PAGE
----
IA2015On the 20th September, the University of Sheffield presents A better tomorrow: Ignite Academy 2018
6.30pm-9pm, Adelphi Room, Crucible Theatre

+ FREE ENTRY + 19x 5min presentations
What are the modern mysteries, problems and questions that shape the research we do across our university? What are the current small niggles and big challenges that research can help us face?

What is Ignite? Ignite is a geek event that is held in over 100 cities worldwide. At the events, Ignite presenters share their research passions, using 20 slides that auto-advance every 15 seconds, making a total of just five minutes.
What is learned?
We cover a broad range of topics from departments across the University. The spirit of Ignite Academy is simply about education, learning, teaching and sharing ideas with the people of Sheffield.
Who the event is for? Each talk is pitched for a public audience so everyone is welcome. Ignite Academy is a chance to hear about new projects, exciting ideas, leading thinking, and up to the minute innovation.

1. Will Parker
A quarter of an aspirin twice a day keeps the doctor even more away?
Aspirin is a drug older than anyone alive today, and is used widely for the prevention of heart attacks and strokes, often in combination with other anti-clotting drugs. The trouble is aspirin doesn't always provide good protection and can cause bleeding that can be fatal, clearly detracting from its benefits. My work has focussed on improving its profile of action and I have shown that by modifying the dosing instructions given to patients, specifically using a very-low dose twice-daily, we can do this.
2. Rachel Evans
I'll eat better tomorrow: instant gratification vs long-term health
How many times have you promised yourself that you'd eat healthily only to give into temptation or fall back into bad habits less than a day later? You promise that you'll eat 'better tomorrow' - right? In this talk, learn why we, as humans, are primed for instant gratification (e.g. from high fat and sugar treats like chocolate, ice cream and biscuits) and how you can make this work in your favour to eat a healthier diet.
3. Andrew Cox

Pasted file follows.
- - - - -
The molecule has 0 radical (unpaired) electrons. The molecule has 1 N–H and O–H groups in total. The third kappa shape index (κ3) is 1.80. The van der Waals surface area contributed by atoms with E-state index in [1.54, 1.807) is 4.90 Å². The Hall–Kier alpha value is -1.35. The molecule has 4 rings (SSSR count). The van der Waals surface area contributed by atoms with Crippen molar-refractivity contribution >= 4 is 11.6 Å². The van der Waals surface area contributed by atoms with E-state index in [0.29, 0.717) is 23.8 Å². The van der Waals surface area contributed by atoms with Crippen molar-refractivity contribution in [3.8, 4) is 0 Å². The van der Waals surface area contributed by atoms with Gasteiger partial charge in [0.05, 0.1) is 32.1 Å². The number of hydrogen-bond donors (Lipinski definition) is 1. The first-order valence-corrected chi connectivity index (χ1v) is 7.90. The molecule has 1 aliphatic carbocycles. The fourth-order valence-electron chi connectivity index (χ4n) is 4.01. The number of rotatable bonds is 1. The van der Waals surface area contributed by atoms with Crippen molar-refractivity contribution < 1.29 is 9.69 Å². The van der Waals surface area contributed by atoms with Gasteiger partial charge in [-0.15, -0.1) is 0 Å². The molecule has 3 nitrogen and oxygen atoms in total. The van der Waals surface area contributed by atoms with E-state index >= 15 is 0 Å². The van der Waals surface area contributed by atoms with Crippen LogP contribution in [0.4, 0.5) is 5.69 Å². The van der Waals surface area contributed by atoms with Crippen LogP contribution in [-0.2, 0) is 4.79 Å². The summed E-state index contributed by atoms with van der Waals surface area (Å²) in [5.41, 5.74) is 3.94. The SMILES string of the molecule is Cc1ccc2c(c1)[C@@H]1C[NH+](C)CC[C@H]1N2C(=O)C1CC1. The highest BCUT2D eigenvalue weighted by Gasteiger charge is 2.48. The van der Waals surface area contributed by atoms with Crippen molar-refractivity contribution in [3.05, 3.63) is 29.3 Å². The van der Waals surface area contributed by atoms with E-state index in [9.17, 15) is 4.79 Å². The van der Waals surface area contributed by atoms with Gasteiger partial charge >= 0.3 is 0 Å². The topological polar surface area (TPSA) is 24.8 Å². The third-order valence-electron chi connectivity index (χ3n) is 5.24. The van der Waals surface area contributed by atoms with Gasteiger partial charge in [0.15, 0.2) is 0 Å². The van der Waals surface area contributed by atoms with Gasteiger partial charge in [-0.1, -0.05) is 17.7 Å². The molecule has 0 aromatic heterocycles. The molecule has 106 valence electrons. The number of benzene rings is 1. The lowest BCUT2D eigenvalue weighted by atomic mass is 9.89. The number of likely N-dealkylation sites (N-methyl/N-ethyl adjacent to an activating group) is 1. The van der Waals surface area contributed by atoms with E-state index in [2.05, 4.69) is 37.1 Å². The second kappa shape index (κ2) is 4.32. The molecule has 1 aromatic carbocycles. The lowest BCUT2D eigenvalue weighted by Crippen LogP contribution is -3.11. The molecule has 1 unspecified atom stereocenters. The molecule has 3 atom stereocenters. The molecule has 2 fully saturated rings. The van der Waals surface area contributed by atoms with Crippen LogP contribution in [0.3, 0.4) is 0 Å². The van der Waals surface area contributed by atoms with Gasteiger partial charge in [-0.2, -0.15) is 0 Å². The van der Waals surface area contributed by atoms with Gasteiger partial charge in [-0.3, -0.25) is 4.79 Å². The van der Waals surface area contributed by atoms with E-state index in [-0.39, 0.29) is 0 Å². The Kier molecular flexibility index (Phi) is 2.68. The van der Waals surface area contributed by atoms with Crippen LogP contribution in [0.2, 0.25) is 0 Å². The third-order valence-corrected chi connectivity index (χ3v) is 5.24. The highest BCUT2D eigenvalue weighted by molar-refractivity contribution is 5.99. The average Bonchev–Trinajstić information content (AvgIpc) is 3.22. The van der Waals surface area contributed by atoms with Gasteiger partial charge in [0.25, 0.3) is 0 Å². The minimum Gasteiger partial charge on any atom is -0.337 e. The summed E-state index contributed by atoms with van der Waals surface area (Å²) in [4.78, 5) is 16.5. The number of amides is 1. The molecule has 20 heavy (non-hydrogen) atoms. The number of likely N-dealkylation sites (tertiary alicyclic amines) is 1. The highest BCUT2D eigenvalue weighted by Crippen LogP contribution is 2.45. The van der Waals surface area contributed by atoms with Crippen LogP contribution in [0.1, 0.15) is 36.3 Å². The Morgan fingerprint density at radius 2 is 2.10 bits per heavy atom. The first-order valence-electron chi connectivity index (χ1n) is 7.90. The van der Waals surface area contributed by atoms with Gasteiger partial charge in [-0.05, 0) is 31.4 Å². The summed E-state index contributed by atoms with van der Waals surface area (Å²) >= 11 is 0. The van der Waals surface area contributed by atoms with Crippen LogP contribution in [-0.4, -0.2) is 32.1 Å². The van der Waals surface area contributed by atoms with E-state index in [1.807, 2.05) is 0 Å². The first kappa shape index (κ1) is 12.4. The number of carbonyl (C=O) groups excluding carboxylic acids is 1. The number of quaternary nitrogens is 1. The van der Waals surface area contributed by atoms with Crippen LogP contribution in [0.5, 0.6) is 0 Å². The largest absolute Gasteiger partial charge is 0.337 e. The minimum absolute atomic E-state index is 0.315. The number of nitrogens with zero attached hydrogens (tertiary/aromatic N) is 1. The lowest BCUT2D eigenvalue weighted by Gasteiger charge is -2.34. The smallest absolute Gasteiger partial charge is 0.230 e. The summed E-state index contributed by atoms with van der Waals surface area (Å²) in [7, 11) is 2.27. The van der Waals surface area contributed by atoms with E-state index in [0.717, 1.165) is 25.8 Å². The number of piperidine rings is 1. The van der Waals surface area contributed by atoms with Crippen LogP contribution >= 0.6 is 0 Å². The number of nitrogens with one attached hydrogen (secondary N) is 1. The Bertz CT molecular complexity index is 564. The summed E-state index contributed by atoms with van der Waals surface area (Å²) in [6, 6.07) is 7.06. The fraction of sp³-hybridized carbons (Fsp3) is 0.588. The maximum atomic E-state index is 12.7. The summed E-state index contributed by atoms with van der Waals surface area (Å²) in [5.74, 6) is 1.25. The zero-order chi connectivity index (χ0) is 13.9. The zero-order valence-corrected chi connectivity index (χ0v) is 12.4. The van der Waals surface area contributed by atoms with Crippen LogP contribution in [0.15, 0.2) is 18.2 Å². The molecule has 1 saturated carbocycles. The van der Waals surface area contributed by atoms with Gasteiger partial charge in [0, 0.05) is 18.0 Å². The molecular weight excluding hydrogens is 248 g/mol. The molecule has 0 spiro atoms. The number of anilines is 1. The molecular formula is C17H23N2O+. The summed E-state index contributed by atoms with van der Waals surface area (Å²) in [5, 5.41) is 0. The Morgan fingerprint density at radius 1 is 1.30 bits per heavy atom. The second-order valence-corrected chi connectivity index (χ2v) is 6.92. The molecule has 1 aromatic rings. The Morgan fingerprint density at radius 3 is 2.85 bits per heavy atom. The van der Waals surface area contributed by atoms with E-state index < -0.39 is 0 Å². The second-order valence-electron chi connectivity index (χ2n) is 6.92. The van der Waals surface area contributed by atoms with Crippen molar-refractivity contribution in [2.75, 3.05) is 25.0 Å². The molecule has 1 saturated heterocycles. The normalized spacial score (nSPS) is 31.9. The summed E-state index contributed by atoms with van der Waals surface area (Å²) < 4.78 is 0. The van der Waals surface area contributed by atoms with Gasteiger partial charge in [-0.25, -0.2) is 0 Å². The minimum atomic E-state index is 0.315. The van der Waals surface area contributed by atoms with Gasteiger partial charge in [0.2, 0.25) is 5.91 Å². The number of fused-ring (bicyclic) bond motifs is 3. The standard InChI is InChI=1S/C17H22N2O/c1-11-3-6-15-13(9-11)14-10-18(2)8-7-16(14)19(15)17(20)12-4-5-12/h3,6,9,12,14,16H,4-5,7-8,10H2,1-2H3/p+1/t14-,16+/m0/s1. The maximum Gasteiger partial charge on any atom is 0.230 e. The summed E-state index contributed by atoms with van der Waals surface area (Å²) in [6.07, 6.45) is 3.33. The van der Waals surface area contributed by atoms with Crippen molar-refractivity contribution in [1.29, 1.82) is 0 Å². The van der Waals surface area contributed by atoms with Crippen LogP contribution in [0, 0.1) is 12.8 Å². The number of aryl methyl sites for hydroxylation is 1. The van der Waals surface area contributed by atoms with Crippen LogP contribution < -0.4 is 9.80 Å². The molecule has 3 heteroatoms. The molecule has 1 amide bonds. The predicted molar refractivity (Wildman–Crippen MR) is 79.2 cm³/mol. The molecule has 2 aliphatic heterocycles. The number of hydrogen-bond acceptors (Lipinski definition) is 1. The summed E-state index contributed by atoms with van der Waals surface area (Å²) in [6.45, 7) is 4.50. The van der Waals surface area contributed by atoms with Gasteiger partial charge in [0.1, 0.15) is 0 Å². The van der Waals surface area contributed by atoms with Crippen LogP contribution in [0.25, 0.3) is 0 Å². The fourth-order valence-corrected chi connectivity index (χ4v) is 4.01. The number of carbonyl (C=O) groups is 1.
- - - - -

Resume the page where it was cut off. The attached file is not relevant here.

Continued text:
A photo a day ... improves your well-being
In contrast to negative views of social media, our study shows how taking a photo each day and sharing it online improves well-being. But if it sounds simple to share one photo every day it turns out to require imagination and perseverance. Our study tells us a lot about how people care for their own daily well-being.
4. Paul Hatton
Your Bionic Future: Human or Superhuman?
Throughout your life you will suffer from diseases and physical injuries, and some of these will leave you permanently less healthy and able to enjoy life. Scientists and biomedical engineers have developed a wide range of technologies to repair the human body in order to restore health, but it is possible that some of these now take us to a new level in terms of ability and physical appearance. This presentation will summarise some of the critical advances in health technologies, and show you what your "bionic future" will look like if these are fully utilised.
5. Sam Pashneh-Tala
We can rebuild you – replacement body parts made to order
Combining the fields of engineering and biology, tissue engineering offers the ability to grow new body parts for the treatment of injuries and disease. This talk will showcase how human cells can be grown and shaped in the laboratory to form the tissues and organs of our bodies. Tissue-engineered organs will end transplant waiting lists and transform medicine in the world of tomorrow.